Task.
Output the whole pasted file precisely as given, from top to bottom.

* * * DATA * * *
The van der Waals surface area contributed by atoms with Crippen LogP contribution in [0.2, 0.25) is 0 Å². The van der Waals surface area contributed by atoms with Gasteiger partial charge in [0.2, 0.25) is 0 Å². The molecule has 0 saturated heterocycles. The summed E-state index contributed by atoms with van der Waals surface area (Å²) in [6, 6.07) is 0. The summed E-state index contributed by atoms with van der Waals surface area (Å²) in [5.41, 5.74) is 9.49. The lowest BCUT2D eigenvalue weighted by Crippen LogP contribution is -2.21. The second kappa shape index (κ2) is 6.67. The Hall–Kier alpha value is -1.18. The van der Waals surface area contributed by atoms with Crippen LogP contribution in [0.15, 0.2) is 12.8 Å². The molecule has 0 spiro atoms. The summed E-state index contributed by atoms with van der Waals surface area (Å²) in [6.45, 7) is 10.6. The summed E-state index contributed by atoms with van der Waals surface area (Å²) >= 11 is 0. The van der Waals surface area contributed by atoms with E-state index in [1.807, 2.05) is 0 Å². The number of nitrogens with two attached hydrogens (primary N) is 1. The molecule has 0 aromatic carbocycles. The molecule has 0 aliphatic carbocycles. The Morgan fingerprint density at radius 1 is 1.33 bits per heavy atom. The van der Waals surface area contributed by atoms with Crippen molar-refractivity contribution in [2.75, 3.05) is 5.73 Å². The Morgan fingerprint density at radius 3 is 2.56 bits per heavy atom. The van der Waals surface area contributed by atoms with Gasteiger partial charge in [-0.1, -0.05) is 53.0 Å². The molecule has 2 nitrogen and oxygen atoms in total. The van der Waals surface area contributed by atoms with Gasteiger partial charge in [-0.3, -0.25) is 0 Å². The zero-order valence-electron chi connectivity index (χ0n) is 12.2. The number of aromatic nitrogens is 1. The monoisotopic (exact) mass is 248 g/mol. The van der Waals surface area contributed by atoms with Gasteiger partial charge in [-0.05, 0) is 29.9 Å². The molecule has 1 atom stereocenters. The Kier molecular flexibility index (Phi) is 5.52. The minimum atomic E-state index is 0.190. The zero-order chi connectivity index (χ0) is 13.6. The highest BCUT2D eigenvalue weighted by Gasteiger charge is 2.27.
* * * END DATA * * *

The van der Waals surface area contributed by atoms with Crippen LogP contribution in [0.2, 0.25) is 0 Å². The van der Waals surface area contributed by atoms with Gasteiger partial charge in [0.2, 0.25) is 0 Å². The molecule has 0 saturated heterocycles. The summed E-state index contributed by atoms with van der Waals surface area (Å²) in [6, 6.07) is 0. The summed E-state index contributed by atoms with van der Waals surface area (Å²) in [5.41, 5.74) is 9.49. The lowest BCUT2D eigenvalue weighted by Crippen LogP contribution is -2.21. The second kappa shape index (κ2) is 6.67. The Hall–Kier alpha value is -1.18. The van der Waals surface area contributed by atoms with Crippen LogP contribution in [0.15, 0.2) is 12.8 Å². The molecule has 0 spiro atoms. The summed E-state index contributed by atoms with van der Waals surface area (Å²) in [6.45, 7) is 10.6. The summed E-state index contributed by atoms with van der Waals surface area (Å²) >= 11 is 0. The van der Waals surface area contributed by atoms with E-state index in [1.807, 2.05) is 0 Å². The number of nitrogens with two attached hydrogens (primary N) is 1. The molecule has 0 aromatic carbocycles. The molecule has 0 aliphatic carbocycles. The Morgan fingerprint density at radius 1 is 1.33 bits per heavy atom. The van der Waals surface area contributed by atoms with Crippen molar-refractivity contribution in [2.75, 3.05) is 5.73 Å². The Morgan fingerprint density at radius 3 is 2.56 bits per heavy atom. The van der Waals surface area contributed by atoms with Gasteiger partial charge in [-0.1, -0.05) is 53.0 Å². The molecule has 2 nitrogen and oxygen atoms in total. The van der Waals surface area contributed by atoms with Gasteiger partial charge in [-0.3, -0.25) is 0 Å². The zero-order valence-electron chi connectivity index (χ0n) is 12.2. The number of aromatic nitrogens is 1. The monoisotopic (exact) mass is 248 g/mol. The van der Waals surface area contributed by atoms with Gasteiger partial charge in [-0.05, 0) is 29.9 Å². The molecule has 1 atom stereocenters. The Kier molecular flexibility index (Phi) is 5.52. The minimum atomic E-state index is 0.190. The zero-order chi connectivity index (χ0) is 13.6. The highest BCUT2D eigenvalue weighted by Gasteiger charge is 2.27.